This is the time of year when football fans, Browns fans in particular, get bent out of shape when it comes to how the the club handles the offseason.
What in the world will Phil Savage do to turn this team around? Will he trade down in April's draft? And if he doesn't, who will he pick?
When he came here from Baltimore, was he told to leave every scrap of information there and come here empty-handed and have to start all over again?
Savage knows what he has to do and how to do it. He's got a plan and we're going to see its implementation sooner rather than later.
How active will the Browns be when free agency begins March 2? Given that they now are approximately $15 million under the salary cap and might be even more once some contracts are restructured, the guess is they'll be plenty active.
There are too many areas that need to be addressed for Savage to sit on his hands and just wait for the draft. With a new coach in Romeo Crennel, who favors the 3-4, the basic defensive philosophy will change. So will the personnel.
Nose tackles will be a main target. So will big, strong, active inside linebackers. The defensive line will undergo a change since a 3-4 philosophy leans heavily on linebackers. Some defensive linemen currently on the roster will be gone. Nine are usually kept with a 4-3, maybe seven with a 3-4.
The linebacker corps will number probably 10, including special teamers, as Crennel and whoever is his defensive coordinator dramatically change the Browns' thinking on that side of the ball. Translation: A much more aggressive defense.
It will be the most interesting, however, to watch how Savage and Crennel clean up the mess on offense. So much needs to be done, especially on the line, and no one knows that better than Savage.
Because there is not a strong crop of offensive linemen at the top of this year's draft, it's quite possible Savage will go the free-agent route to patch up what clearly is the Browns' biggest weakness.
And despite the pleading of many who have posted on this Web site, the Browns don't need to upgrade their guards. That's because their guards are playing tackle. Ross Verba and Ryan Tucker belong inside. The Browns need better tackles. One in free agency and one in the draft.
Savage is also faced with a big decision at quarterback. Does he try to resign Kelly Holcomb and back him up with youngsters Luke McCown and Josh Harris? Or does he seek a veteran (Buffalo's Drew Bledsoe?) to bring some stability to an area desperate for help?
Don't laugh. Bledsoe is still young at 33 and has a few good years left. After a slow start at Buffalo this past season, he helped the Bills come close to the playoffs. He's still got a good arm and has proven he can be productive behind a good offensive line.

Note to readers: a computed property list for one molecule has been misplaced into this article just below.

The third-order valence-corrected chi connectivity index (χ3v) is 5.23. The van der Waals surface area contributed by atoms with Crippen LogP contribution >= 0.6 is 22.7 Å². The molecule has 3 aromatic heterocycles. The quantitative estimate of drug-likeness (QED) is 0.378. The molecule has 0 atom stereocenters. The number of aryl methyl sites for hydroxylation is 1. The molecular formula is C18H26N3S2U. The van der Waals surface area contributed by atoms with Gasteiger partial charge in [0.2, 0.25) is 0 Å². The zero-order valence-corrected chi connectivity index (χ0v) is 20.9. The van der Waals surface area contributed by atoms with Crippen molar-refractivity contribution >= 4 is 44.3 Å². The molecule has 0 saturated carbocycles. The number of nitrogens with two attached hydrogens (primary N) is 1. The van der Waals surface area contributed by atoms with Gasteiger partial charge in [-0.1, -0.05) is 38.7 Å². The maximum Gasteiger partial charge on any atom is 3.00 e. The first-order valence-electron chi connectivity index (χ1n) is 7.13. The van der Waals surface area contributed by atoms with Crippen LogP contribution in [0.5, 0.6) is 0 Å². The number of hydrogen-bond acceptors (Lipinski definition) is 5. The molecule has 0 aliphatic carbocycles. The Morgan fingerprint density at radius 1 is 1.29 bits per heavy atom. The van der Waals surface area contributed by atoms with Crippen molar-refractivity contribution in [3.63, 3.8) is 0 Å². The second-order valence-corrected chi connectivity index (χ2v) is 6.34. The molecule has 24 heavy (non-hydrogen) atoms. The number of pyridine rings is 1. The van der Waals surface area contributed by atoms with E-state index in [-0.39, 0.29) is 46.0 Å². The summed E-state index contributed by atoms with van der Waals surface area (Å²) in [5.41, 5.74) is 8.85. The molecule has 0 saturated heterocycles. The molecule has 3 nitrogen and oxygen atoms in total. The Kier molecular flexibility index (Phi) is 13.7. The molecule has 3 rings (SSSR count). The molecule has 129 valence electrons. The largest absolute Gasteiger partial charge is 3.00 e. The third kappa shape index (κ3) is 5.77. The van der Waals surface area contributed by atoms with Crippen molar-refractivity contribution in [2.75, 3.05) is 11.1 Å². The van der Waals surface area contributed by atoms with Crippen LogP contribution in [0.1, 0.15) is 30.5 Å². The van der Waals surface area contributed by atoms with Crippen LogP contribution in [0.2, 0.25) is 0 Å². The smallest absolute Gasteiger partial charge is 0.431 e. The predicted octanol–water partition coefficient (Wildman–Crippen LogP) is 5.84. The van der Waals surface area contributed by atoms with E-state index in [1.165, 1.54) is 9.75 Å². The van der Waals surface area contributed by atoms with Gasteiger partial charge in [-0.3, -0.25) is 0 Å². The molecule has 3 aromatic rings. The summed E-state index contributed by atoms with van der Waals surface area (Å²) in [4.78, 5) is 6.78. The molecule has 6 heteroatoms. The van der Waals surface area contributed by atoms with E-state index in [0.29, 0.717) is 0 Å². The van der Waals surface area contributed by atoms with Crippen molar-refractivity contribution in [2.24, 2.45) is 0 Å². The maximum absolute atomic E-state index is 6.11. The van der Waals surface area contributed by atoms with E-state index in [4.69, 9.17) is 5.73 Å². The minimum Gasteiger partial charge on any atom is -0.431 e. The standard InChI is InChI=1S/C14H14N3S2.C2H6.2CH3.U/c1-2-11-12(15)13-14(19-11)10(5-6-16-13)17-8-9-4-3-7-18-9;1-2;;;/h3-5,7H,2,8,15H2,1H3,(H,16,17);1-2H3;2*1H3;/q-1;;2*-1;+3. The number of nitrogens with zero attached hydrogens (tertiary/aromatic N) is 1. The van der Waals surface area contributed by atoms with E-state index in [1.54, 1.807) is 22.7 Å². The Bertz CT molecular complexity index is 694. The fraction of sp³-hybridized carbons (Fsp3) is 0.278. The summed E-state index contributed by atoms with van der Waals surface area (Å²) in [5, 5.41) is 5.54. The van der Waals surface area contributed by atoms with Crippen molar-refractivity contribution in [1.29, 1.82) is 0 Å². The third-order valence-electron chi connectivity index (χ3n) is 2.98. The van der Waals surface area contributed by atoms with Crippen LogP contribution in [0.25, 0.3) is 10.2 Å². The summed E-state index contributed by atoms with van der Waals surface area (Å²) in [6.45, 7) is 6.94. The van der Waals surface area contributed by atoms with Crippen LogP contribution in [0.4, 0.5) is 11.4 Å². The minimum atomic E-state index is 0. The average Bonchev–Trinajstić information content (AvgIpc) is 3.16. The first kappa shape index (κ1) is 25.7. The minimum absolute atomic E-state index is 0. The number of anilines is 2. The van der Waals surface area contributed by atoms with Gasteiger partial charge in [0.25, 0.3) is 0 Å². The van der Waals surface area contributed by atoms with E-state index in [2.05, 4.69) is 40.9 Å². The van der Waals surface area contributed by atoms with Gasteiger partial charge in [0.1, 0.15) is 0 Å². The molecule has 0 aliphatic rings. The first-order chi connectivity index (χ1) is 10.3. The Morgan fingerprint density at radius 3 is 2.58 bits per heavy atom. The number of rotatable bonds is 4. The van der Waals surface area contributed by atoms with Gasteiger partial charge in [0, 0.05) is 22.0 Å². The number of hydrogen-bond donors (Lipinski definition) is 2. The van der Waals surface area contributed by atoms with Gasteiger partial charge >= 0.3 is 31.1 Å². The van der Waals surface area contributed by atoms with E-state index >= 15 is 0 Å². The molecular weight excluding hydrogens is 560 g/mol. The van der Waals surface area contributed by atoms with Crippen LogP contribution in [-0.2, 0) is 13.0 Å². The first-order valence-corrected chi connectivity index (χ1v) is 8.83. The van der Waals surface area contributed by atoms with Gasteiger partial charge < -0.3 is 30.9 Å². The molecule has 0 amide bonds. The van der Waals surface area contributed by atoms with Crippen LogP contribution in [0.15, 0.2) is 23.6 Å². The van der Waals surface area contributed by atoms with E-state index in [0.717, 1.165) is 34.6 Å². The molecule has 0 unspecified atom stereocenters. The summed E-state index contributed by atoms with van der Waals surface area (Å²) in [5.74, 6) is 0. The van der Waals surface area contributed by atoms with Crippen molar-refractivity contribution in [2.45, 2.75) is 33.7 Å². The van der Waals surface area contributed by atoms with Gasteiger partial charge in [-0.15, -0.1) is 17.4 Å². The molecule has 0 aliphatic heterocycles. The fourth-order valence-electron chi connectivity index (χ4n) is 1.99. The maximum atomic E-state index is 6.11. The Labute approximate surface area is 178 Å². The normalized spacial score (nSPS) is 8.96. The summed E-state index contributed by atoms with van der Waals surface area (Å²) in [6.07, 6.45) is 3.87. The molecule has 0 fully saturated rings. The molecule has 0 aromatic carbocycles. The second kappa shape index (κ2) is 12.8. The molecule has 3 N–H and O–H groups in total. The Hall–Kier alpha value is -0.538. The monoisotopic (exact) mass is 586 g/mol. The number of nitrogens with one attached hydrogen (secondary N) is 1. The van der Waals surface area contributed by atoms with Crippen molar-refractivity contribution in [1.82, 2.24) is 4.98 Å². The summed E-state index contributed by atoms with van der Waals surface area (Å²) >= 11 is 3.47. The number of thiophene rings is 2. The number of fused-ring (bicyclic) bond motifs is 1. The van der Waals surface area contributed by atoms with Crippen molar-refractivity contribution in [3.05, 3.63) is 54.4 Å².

Crennel reportedly prefers his quarterbacks to remain in the pocket. And Bledsoe, whose foot speed is slightly better than Bernie Kosar's, is a classic pocket passer.
The Bills say they are going with J.P. Losman at quarterback next season. Bledsoe is not a free agent, but I wouldn't be surprised he can be had for as low as a fifth-round draft pick. The only question is whether the Browns can afford his salary, which is in the $5-$6 million neighborhood.
Hopefully, Savage will not select a quarterback in this draft. Several mock drafts have the Browns taking Utah quarterback Alex Smith in the first round. Chances of that happening are as great as Tim Couch making a comeback with the Browns. It would be incredibly foolish.
The Browns are going to make official today or tomorrow what the entire NFL world has known for about a month now. But they seem to be going about it in a sideways manner.
After the New England's Super Bowl victory Sunday night, Crennel told the world he had accepted the Browns' offer to become their head coach. Monday, Crennel and his agent entered contract negotiations with the team.
Wait a minute. Shouldn't it be the other way around? Shouldn't Crennel and his agent talk money with the Browns first before accepting the job? Maybe the Browns will low-ball him.
How does Crennel know the Browns will offer him the kind of money he's looking for? They will, of course, but it appears to be a classic case of putting the cart before the horse.
Oh, never mind. Welcome, Romeo.
Did anyone notice what Bill Belichick did on the sidelines immediately after his Patriots beat Philadelphia Sunday night?
After Belichick and his father, Steve, received the customary drenching following the victory, the normally-stoic Patriots coach embraced Crennel, his defensive coordinator, and Charlie Weis, his offensive coordinator, in a group-hug manner. It was a poignant sight.
Belichick, who barely registered on the personality meter during his stay here at the beginning of the 1990s, knew it was the end of a rewarding chapter in his career. He fully realized the significance of their impending departures.
It was a fitting way to bring to a close their relationship with the Patriots with Crennel coming here and Weis headed for Notre Dame, a sincere acknowledgment of their contributions the last several seasons.
It was a side of Belichick we never got to see here. Too bad.